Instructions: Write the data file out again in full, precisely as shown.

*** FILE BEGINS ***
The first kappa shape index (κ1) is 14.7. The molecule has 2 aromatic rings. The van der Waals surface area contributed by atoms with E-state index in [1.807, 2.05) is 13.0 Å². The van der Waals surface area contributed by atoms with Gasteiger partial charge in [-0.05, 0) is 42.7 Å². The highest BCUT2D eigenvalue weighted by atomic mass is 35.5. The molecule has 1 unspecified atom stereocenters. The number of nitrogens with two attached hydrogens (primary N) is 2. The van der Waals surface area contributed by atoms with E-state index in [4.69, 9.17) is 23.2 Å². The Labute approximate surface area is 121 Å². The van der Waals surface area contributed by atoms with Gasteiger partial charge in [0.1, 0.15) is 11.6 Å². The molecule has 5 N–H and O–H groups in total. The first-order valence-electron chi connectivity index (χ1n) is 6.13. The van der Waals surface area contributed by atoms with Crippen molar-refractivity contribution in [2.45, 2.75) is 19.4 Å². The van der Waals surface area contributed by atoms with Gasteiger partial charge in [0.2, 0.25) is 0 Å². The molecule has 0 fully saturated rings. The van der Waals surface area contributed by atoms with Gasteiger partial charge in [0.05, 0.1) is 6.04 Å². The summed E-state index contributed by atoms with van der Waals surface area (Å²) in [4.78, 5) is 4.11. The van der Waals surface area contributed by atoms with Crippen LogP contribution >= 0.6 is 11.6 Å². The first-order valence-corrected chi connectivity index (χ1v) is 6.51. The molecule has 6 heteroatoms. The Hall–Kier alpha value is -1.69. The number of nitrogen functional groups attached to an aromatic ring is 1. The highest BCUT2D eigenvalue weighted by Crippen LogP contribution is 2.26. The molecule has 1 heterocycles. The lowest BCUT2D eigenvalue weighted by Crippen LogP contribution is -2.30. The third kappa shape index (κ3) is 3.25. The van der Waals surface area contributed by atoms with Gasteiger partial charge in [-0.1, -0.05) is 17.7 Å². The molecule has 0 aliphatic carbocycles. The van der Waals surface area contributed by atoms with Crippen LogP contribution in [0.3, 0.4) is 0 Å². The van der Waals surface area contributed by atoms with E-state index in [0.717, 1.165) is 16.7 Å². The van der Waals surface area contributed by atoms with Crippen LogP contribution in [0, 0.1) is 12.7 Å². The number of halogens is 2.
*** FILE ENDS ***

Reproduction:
The first kappa shape index (κ1) is 14.7. The molecule has 2 aromatic rings. The van der Waals surface area contributed by atoms with E-state index in [1.807, 2.05) is 13.0 Å². The van der Waals surface area contributed by atoms with Gasteiger partial charge in [-0.05, 0) is 42.7 Å². The highest BCUT2D eigenvalue weighted by atomic mass is 35.5. The molecule has 1 unspecified atom stereocenters. The number of nitrogens with two attached hydrogens (primary N) is 2. The van der Waals surface area contributed by atoms with E-state index in [4.69, 9.17) is 23.2 Å². The Labute approximate surface area is 121 Å². The van der Waals surface area contributed by atoms with Gasteiger partial charge in [0.1, 0.15) is 11.6 Å². The molecule has 5 N–H and O–H groups in total. The first-order valence-electron chi connectivity index (χ1n) is 6.13. The van der Waals surface area contributed by atoms with Crippen molar-refractivity contribution in [2.45, 2.75) is 19.4 Å². The van der Waals surface area contributed by atoms with Gasteiger partial charge in [0.2, 0.25) is 0 Å². The molecule has 0 fully saturated rings. The van der Waals surface area contributed by atoms with Gasteiger partial charge in [0.05, 0.1) is 6.04 Å². The summed E-state index contributed by atoms with van der Waals surface area (Å²) in [4.78, 5) is 4.11. The van der Waals surface area contributed by atoms with Crippen LogP contribution >= 0.6 is 11.6 Å². The first-order valence-corrected chi connectivity index (χ1v) is 6.51. The molecule has 6 heteroatoms. The Hall–Kier alpha value is -1.69. The number of nitrogen functional groups attached to an aromatic ring is 1. The highest BCUT2D eigenvalue weighted by Crippen LogP contribution is 2.26. The molecule has 1 heterocycles. The lowest BCUT2D eigenvalue weighted by Crippen LogP contribution is -2.30. The third kappa shape index (κ3) is 3.25. The van der Waals surface area contributed by atoms with Gasteiger partial charge in [-0.1, -0.05) is 17.7 Å². The molecule has 0 aliphatic carbocycles. The van der Waals surface area contributed by atoms with Crippen LogP contribution in [0.3, 0.4) is 0 Å². The van der Waals surface area contributed by atoms with E-state index in [0.717, 1.165) is 16.7 Å². The van der Waals surface area contributed by atoms with Crippen LogP contribution in [0, 0.1) is 12.7 Å². The number of halogens is 2.